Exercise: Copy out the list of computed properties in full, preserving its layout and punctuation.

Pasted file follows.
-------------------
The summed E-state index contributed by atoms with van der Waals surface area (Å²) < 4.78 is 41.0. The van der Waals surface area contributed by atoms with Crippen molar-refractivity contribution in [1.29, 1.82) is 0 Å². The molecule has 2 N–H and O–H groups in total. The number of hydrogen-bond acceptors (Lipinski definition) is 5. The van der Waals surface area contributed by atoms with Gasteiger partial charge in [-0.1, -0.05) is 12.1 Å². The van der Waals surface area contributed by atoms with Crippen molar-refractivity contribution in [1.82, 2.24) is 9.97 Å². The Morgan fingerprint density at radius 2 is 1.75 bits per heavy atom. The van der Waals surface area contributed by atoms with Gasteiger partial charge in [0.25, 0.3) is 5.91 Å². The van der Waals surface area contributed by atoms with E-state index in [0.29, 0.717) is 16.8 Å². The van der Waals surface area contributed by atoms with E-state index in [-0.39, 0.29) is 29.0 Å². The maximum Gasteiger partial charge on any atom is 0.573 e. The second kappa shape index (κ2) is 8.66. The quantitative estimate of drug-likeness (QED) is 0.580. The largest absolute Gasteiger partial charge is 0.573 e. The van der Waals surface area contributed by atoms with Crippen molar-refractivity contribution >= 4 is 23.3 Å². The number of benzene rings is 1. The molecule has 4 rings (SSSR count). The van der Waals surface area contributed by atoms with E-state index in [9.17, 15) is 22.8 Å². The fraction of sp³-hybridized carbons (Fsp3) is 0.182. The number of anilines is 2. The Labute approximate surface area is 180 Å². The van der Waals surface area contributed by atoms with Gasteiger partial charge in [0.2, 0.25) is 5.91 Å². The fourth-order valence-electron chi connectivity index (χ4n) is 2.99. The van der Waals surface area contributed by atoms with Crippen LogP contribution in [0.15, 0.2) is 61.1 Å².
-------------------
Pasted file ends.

The summed E-state index contributed by atoms with van der Waals surface area (Å²) < 4.78 is 41.0. The van der Waals surface area contributed by atoms with Crippen molar-refractivity contribution in [1.29, 1.82) is 0 Å². The molecule has 2 N–H and O–H groups in total. The number of hydrogen-bond acceptors (Lipinski definition) is 5. The van der Waals surface area contributed by atoms with Gasteiger partial charge in [-0.1, -0.05) is 12.1 Å². The van der Waals surface area contributed by atoms with Crippen molar-refractivity contribution in [1.82, 2.24) is 9.97 Å². The Morgan fingerprint density at radius 2 is 1.75 bits per heavy atom. The van der Waals surface area contributed by atoms with Gasteiger partial charge in [0.25, 0.3) is 5.91 Å². The van der Waals surface area contributed by atoms with E-state index in [0.29, 0.717) is 16.8 Å². The van der Waals surface area contributed by atoms with E-state index in [-0.39, 0.29) is 29.0 Å². The maximum Gasteiger partial charge on any atom is 0.573 e. The second kappa shape index (κ2) is 8.66. The quantitative estimate of drug-likeness (QED) is 0.580. The largest absolute Gasteiger partial charge is 0.573 e. The van der Waals surface area contributed by atoms with Crippen molar-refractivity contribution >= 4 is 23.3 Å². The number of benzene rings is 1. The molecule has 4 rings (SSSR count). The van der Waals surface area contributed by atoms with E-state index in [9.17, 15) is 22.8 Å². The fraction of sp³-hybridized carbons (Fsp3) is 0.182. The number of anilines is 2. The Labute approximate surface area is 180 Å². The van der Waals surface area contributed by atoms with Gasteiger partial charge in [0.2, 0.25) is 5.91 Å². The fourth-order valence-electron chi connectivity index (χ4n) is 2.99. The van der Waals surface area contributed by atoms with Crippen LogP contribution in [0.15, 0.2) is 61.1 Å².